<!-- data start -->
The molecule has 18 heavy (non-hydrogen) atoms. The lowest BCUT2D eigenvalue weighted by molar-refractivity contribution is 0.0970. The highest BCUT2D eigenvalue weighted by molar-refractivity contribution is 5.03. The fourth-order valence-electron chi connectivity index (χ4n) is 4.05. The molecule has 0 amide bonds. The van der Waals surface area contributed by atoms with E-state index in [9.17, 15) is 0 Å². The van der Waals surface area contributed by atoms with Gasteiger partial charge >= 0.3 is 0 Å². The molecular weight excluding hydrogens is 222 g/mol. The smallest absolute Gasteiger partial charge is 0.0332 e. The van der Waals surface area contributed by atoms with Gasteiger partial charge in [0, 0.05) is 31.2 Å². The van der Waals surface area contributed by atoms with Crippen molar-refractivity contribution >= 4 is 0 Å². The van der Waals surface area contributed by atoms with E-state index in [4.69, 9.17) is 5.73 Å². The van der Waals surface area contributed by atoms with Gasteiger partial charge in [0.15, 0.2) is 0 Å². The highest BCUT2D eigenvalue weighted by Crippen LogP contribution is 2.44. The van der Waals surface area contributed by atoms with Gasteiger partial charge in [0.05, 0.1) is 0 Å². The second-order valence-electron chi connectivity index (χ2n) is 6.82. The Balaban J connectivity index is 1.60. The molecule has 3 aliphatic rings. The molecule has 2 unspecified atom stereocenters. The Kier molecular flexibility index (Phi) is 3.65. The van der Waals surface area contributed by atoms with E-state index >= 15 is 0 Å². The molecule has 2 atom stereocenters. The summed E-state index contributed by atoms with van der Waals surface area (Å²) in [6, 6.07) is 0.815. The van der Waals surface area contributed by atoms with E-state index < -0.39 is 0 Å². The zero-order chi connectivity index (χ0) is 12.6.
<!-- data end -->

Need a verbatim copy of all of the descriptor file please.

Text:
The molecule has 18 heavy (non-hydrogen) atoms. The lowest BCUT2D eigenvalue weighted by molar-refractivity contribution is 0.0970. The highest BCUT2D eigenvalue weighted by molar-refractivity contribution is 5.03. The fourth-order valence-electron chi connectivity index (χ4n) is 4.05. The molecule has 0 amide bonds. The van der Waals surface area contributed by atoms with E-state index in [9.17, 15) is 0 Å². The van der Waals surface area contributed by atoms with Gasteiger partial charge >= 0.3 is 0 Å². The molecular weight excluding hydrogens is 222 g/mol. The smallest absolute Gasteiger partial charge is 0.0332 e. The van der Waals surface area contributed by atoms with Gasteiger partial charge in [0, 0.05) is 31.2 Å². The van der Waals surface area contributed by atoms with Crippen molar-refractivity contribution >= 4 is 0 Å². The van der Waals surface area contributed by atoms with E-state index in [4.69, 9.17) is 5.73 Å². The van der Waals surface area contributed by atoms with Gasteiger partial charge in [0.15, 0.2) is 0 Å². The highest BCUT2D eigenvalue weighted by Crippen LogP contribution is 2.44. The van der Waals surface area contributed by atoms with Gasteiger partial charge in [0.05, 0.1) is 0 Å². The second-order valence-electron chi connectivity index (χ2n) is 6.82. The Balaban J connectivity index is 1.60. The molecule has 3 aliphatic rings. The molecule has 2 unspecified atom stereocenters. The Kier molecular flexibility index (Phi) is 3.65. The van der Waals surface area contributed by atoms with E-state index >= 15 is 0 Å². The molecule has 2 atom stereocenters. The summed E-state index contributed by atoms with van der Waals surface area (Å²) in [6, 6.07) is 0.815. The van der Waals surface area contributed by atoms with E-state index < -0.39 is 0 Å². The zero-order chi connectivity index (χ0) is 12.6.